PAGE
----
By Jessica McKillip
The oracle that Habakkuk the prophet saw.
O Lord, how long shall I cry for help,
and you will not hear?
Or cry to you “Violence!”
and you will not save?
Why do you make me see iniquity,
and why do you idly look at wrong?
Destruction and violence are before me;
strife and contention arise.
So the law is paralyzed,Habakkuk 1:1-4
and justice never goes forth.
For the wicked surround the righteous;
so justice goes forth perverted.
We begin our study of Habakkuk with a look at what Habakkuk is seeing all around him. He sees violence, iniquities, destruction, strife and contention! And what does Habakkuk do when faced with this? He goes to God in prayer. He must have gone to God over and over in prayer in order for him to ask God, “how long shall I cry for help?”.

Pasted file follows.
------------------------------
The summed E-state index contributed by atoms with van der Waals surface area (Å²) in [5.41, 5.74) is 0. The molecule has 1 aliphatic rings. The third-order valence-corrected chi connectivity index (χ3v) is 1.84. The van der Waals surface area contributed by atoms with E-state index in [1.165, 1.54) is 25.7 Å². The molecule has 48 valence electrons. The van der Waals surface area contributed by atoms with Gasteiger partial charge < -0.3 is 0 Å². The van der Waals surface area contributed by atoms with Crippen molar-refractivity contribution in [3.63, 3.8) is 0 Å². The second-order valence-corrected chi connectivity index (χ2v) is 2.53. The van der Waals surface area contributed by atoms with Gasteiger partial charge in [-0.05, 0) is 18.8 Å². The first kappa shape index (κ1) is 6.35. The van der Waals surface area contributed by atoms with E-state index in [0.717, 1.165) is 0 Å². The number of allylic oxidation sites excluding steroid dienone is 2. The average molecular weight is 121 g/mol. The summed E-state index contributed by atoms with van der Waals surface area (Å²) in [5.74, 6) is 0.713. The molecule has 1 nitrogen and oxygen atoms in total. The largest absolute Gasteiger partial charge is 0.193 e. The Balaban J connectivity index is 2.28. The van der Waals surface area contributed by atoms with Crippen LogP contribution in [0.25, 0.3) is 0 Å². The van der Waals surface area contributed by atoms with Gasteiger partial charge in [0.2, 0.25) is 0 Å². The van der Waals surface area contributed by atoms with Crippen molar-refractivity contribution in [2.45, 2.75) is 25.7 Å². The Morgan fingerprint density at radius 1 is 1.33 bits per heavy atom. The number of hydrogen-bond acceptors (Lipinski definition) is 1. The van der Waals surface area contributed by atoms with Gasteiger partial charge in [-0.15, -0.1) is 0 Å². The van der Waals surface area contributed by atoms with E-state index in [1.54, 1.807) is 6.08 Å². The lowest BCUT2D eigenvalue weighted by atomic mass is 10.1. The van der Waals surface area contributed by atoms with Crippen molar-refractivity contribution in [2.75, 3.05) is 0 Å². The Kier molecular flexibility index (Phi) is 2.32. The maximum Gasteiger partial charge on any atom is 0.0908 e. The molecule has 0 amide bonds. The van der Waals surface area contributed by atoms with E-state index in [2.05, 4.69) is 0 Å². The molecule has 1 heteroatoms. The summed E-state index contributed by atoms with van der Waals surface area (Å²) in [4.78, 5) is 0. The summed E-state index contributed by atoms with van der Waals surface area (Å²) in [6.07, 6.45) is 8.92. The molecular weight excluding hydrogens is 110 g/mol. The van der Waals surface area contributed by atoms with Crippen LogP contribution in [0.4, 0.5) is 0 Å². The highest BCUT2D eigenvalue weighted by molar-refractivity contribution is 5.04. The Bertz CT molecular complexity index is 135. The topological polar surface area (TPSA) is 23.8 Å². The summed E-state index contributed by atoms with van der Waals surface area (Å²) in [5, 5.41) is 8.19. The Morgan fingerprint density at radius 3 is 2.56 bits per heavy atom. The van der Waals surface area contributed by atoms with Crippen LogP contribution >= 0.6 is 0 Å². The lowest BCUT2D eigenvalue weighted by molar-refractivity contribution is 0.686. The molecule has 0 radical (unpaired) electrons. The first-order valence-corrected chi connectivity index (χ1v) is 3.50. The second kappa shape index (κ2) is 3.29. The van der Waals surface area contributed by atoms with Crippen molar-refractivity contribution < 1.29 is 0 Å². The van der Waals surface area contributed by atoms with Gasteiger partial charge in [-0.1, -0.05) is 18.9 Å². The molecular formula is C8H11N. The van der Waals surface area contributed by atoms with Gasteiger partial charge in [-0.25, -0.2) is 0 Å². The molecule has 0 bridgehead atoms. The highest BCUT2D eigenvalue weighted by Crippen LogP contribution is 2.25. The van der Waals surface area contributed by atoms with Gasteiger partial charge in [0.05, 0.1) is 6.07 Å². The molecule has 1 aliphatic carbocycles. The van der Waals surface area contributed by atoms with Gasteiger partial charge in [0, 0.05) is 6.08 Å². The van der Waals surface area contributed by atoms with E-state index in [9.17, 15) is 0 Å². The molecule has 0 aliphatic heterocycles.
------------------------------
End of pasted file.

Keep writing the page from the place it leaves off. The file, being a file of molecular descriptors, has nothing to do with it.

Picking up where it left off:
Just as Habakkuk turns to God in prayer, so too should we. In Philippians 4:6-7, we are reminded that when we are anxious we should pray. “Do not be anxious about anything, but in every situation, by prayer and petition, with thanksgiving, present your requests to God. And the peace of God, which transcends all understanding, will guard your hearts and your minds in Christ Jesus.”
And in Habakkuk’s distress that’s what we see him do.
Some view questioning God as sinful, but Habakkuk shows this isn’t so. Rough passages in life, burdens that we carry, evil that we see, can produce doubt and questions. God can handle your questions.
In 1 Thessalonians (5:16), we are told to “pray without ceasing.” In Colossians(4:12-13), Paul says he is “agonizing [over you] in prayer.” Think about a burden you have. Are you taking it to God in prayer? I am encouraged this week by the reminder that when we’re faced with hard moments in our lives that we have a God who loves us and wants to hear our prayers.